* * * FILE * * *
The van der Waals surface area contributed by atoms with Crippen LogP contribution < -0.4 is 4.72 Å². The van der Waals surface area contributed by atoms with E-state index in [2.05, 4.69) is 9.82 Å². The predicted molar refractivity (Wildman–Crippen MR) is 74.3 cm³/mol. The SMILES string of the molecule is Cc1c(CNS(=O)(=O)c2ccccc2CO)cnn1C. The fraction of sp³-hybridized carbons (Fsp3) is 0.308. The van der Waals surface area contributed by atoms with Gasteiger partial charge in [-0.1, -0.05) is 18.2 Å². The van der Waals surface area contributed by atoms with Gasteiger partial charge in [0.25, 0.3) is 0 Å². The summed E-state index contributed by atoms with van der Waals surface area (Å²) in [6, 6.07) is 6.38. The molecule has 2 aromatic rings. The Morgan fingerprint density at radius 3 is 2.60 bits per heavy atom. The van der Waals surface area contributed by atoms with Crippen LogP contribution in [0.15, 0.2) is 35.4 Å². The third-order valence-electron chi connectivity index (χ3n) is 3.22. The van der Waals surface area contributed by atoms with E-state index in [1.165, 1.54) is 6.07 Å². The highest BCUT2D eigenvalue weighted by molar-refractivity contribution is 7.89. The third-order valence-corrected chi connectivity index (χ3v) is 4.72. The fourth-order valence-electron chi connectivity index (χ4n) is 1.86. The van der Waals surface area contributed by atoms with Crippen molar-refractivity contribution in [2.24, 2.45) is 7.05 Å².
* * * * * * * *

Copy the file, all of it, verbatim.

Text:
The van der Waals surface area contributed by atoms with Crippen LogP contribution < -0.4 is 4.72 Å². The van der Waals surface area contributed by atoms with E-state index in [2.05, 4.69) is 9.82 Å². The predicted molar refractivity (Wildman–Crippen MR) is 74.3 cm³/mol. The SMILES string of the molecule is Cc1c(CNS(=O)(=O)c2ccccc2CO)cnn1C. The fraction of sp³-hybridized carbons (Fsp3) is 0.308. The van der Waals surface area contributed by atoms with Gasteiger partial charge in [-0.1, -0.05) is 18.2 Å². The van der Waals surface area contributed by atoms with Gasteiger partial charge in [0.25, 0.3) is 0 Å². The summed E-state index contributed by atoms with van der Waals surface area (Å²) in [6, 6.07) is 6.38. The molecule has 2 aromatic rings. The Morgan fingerprint density at radius 3 is 2.60 bits per heavy atom. The van der Waals surface area contributed by atoms with Crippen LogP contribution in [0.15, 0.2) is 35.4 Å². The third-order valence-electron chi connectivity index (χ3n) is 3.22. The van der Waals surface area contributed by atoms with E-state index in [1.165, 1.54) is 6.07 Å². The highest BCUT2D eigenvalue weighted by molar-refractivity contribution is 7.89. The third-order valence-corrected chi connectivity index (χ3v) is 4.72. The fourth-order valence-electron chi connectivity index (χ4n) is 1.86. The van der Waals surface area contributed by atoms with Crippen molar-refractivity contribution in [2.24, 2.45) is 7.05 Å².